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3 Scary Reasons Why the Market Crash Could Get Much Worse

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Canada’s benchmark stock market has lost one-third of its value in a month. All sectors have plunged, and not one is in green territory. The coronavirus outbreak and the oil price war are exacting the most massive damage to the energy sector. As of March 20, 2020, the sector has fallen by 48.9%.

A portfolio manager describes the scenario in the energy industry as a valley of death. Many analysts are advising investors not to panic, think things out, and stay the course in the face of extreme volatility. The present situation is unprecedented, and it seems the worst is yet to come.

Here are the scary reasons:

Exponential rise of infections

The World Health Organization (WHO) is calling on all countries to expand testing to slow the spread of the coronavirus. But as the testing capacities of countries catch up, there’s an exponential rise in new confirmed cases.

Canada has tested 50,000 people and is instructing those with mild symptoms to self-isolate than to seek testing to prevent test-kit shortages. WHO insists that countries isolate, test, treat, and trace. Otherwise, transmission chains can continue at low levels. When social distancing is lifted, there could be a resurgence.

Health crisis not mitigated

The world is racing against time to develop a coronavirus vaccine. If the pandemic is prolonged, there will be a corresponding wave of pandemic job layoffs. Businesses are grinding to a halt, and companies are preparing to lay off employees.

Magna International (TSX:MG)(NYSE:MGA), a global auto parts supplier, is temporarily suspending production. Only the production in China will continue while the rest of the manufacturing facilities around the world are ceasing operations. Also, automakers in North America are temporarily closing their plants.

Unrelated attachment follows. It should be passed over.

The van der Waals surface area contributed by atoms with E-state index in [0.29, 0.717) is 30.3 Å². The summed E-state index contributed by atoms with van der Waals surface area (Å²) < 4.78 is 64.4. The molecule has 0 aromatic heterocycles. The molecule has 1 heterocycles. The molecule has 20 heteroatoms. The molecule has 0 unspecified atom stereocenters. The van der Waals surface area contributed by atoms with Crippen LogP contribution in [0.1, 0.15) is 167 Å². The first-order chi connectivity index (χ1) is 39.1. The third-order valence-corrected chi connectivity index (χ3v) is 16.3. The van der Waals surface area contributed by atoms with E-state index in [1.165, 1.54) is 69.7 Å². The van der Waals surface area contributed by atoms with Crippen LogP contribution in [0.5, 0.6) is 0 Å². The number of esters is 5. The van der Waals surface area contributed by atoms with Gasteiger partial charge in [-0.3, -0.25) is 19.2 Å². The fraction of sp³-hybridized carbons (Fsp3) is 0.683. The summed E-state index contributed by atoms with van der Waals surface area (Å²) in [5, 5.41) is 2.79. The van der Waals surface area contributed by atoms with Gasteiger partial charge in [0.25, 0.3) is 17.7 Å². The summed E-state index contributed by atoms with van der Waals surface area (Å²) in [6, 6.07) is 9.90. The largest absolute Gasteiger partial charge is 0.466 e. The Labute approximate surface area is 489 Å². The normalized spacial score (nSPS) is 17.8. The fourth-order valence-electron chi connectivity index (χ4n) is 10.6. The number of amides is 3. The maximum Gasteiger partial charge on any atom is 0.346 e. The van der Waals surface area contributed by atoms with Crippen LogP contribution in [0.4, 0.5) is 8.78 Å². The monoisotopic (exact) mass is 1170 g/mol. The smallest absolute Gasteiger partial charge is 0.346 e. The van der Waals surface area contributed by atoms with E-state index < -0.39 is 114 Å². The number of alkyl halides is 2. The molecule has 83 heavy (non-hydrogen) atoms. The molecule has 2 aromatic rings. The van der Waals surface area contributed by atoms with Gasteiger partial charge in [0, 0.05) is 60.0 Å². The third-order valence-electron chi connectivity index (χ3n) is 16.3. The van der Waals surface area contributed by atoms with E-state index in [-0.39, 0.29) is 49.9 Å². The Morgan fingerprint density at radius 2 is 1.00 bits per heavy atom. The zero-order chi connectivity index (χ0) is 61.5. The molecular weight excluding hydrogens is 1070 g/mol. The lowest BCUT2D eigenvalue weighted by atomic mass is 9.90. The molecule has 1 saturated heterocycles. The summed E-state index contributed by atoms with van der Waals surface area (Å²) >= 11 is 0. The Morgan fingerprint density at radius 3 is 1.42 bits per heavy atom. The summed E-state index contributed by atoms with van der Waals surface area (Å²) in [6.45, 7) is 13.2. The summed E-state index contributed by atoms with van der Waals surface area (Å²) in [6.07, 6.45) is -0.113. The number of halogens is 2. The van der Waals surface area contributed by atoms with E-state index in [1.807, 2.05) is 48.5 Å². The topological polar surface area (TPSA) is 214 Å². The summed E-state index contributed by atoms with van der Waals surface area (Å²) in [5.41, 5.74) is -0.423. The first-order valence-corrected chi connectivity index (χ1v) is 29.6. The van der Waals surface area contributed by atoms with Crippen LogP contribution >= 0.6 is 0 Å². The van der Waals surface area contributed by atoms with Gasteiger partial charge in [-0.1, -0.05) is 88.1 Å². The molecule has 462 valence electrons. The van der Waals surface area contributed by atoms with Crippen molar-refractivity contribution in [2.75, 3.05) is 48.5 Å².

Year to date, the price of Magna has fallen by 47.2% to $37.39 per share. The stock pays a 6.78%, although management could decide to hold or cut dividend payouts if the business deteriorates.

In 2019, Magna was already experiencing a slowdown due to the trade war. Aside from the reduction in global vehicle production, there was a $1.3 billion U.S. dollar currency headwind to the company’s sales. Net income fell by 23.1% versus 2018. Magna, however, was able to generate a record $2.3 billion free cash flow.

Magna is warning of decreased auto production volumes in 2020 due to the coronavirus outbreak. Management lowered its 2020 outlook and ended Magna’s partnership with Lyft to develop the self-driving technology.

Sustaining liquidity

The Canadian government is under pressure to bolster the financial system and the economy. There’s a need to provide long-term stable funding so that lending to consumers and businesses will continue.

For now, it’s reassuring that the Bank of Canada is ready to adjust its market liquidity operations. The central bank aims to maintain market functioning and credit availability during these challenging times.

Damage control

The Canadian government is doing all it can to save the country’s economy. Meanwhile, citizens are encouraged to cooperate and help contain the spread of the coronavirus. While the dislocation is severe, it will pass, and markets should recover.

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This article represents the opinion of the writer, who may disagree with the “official” recommendation position of a Motley Fool premium service or advisor. We’re Motley! Questioning an investing thesis — even one of our own — helps us all think critically about investing and make decisions that help us become smarter, happier, and richer, so we sometimes publish articles that may not be in line with recommendations, rankings or other content.

Fool contributor Christopher Liew has no position in any of the stocks mentioned. The Motley Fool recommends Magna Int’l.

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